Polluted Paris goes car-free for a day in breath of fresh air
Parisians and tourists had an opportunity to see the French capital in a new light this weekend: a Paris without cars
Parisians and tourists had an opportunity to see the French capital in a new light this weekend: a Paris without cars.
French motorists had to give up their love for cars on Sunday as the capital launched its first-ever car-free day in a bid to raise awareness of its alarming pollution levels, which briefly topped those of smog-plagued Shanghai earlier this year.
Thousands of Parisians and tourists strolled, skated and cycled down the city’s famed Champs Elysées, a boulevard usually heaving with traffic, embarking on the chance to smell the freshness of the city free of car exhaust.
The event came after zestful lobbying from a citizens’ collective called “Paris Sans Voiture” (French for “Paris Without Cars”), which is “made up of scientists and high-profile individuals, residents aged 7 to 89 years old.
Among the huge crowds were Maria Nathan and her family. They had cycled their way to the Champs Elysées, enjoying not having to worry about safety on Paris’ usually bustling roads.
“This is one of the first days we can go with our kids and not feel like they are going to get run over by a stressed driver,” Nathan told Al Arabiya News.
“How nice it would be if at least the Sundays were like this. The city would be totally different,” Nathan said. “I think it would be really nice if the city could make sure that it would actually be more free for people.”
With the exception of taxis, buses and emergency vehicles, the car ban was imposed on a third of the city. Elsewhere in the capital, cars and trucks were forced to slow down to a plodding 20km per hour.
The initiative showed people “are not obliged to move around in a personal car, there are other ways to approach mobility in a city,” Le Parisien quoted Paris Mayor Anne Hidalgo as telling reporters during the event’s launch.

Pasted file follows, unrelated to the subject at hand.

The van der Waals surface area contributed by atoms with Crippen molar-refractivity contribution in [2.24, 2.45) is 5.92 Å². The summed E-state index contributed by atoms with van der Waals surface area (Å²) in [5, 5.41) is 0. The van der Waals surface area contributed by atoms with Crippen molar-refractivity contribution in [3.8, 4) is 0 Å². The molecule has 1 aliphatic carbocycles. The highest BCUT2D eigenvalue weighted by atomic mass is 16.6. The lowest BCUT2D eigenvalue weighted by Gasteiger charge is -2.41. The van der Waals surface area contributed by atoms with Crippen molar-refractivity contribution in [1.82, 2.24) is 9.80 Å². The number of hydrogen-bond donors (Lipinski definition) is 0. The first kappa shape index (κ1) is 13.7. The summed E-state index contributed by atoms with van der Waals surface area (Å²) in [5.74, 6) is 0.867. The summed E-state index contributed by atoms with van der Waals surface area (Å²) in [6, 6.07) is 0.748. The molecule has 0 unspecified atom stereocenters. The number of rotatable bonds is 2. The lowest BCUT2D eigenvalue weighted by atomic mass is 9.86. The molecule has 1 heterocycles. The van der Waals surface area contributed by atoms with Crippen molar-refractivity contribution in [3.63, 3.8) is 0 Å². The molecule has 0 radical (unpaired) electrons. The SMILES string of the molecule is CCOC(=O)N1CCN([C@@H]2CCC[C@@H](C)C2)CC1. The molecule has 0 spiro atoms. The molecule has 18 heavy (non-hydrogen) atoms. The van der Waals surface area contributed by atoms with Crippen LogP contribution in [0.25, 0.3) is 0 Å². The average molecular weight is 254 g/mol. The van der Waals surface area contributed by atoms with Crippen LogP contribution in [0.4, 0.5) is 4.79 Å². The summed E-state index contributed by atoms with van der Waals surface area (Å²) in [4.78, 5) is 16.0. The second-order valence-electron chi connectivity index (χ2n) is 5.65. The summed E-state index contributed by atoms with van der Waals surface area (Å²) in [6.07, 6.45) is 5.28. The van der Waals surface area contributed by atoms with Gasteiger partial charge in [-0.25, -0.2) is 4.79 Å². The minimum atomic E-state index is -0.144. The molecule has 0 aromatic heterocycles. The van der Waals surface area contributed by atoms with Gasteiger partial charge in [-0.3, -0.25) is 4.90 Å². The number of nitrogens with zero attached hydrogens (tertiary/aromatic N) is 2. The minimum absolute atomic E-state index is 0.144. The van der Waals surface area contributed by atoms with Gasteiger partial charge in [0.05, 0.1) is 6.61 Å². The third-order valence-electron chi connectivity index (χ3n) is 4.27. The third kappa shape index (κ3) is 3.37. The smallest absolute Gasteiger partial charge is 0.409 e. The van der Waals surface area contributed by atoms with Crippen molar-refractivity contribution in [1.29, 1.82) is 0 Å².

After a stalemate with police, the mayor’s office was only able to ban cars in certain parts of the city center, stretching between Bastille and the Champs Elysees, and the outer Bpos du Boulogne and Bois de Viencennes between 0900 GMT and 1600 GMT.
But the next time around, the car-free zone “will include a much larger perimeter,” Hidalgo told reporters.
Also taking advantage of the car-free day, cyclists from Velair, a retail that promotes more ecological alternative solutions for cars and sells electric bicycles.
Dhery David, the general manager of the company, said that if people were convinced “that using a car is not the best way to move,” they could be inspired to look for more eco-friendly solutions on a daily basis.
“There are solutions. They [people] have bicycles, subways, or electric products like the ones we promote,’ Dhery said.
France has the highest percentage of diesel cars on the road in Europe, according to Reuters, mainly due to successive government’s efforts in subsidizing diesel and making it 15 percent cheaper than gasoline.
Despite constant denial from carmakers arguing that diesel vehicles account for only a fraction of the pollutants in the air, the fuel emits a large amount of little particles that health experts say effect people’s health.
Last December, Hidalgo proposed to ban any diesel vehicles built before 2011 to circulate the streets of Paris by 2020.
But the mayor was forced to impose emergency measures, such as a partial car-ban and free public transportation, in March this year when Parisians woke up to an Eiffel Tower and other city landmarks completely enveloped in smog.
As the city prepares to host the United Nations’ World Climate Conference (COP21) due to begin Nov. 30, and in light of the recent Volkswagen diesel-emissions scandal, the capital had to make a move.
Inspired by the success of Brussels’ first car-free Sunday, which dates back to 2008, Paris Sans Voiture proposed the idea to Hidalgo back in August 2014.
“A car-free Sunday, at least once a month, would be a good start,” said Nathan, noting that a car-free Paris would be “ideal” but “not realistic.”
“It would put some pressure on the politicians to build good working commuting systems, and maybe investing more money in the metro to make it a little bit nicer,” she said.
“That would be the long-term plan that could reduce pollution in this city, which is beautiful but very polluted.”
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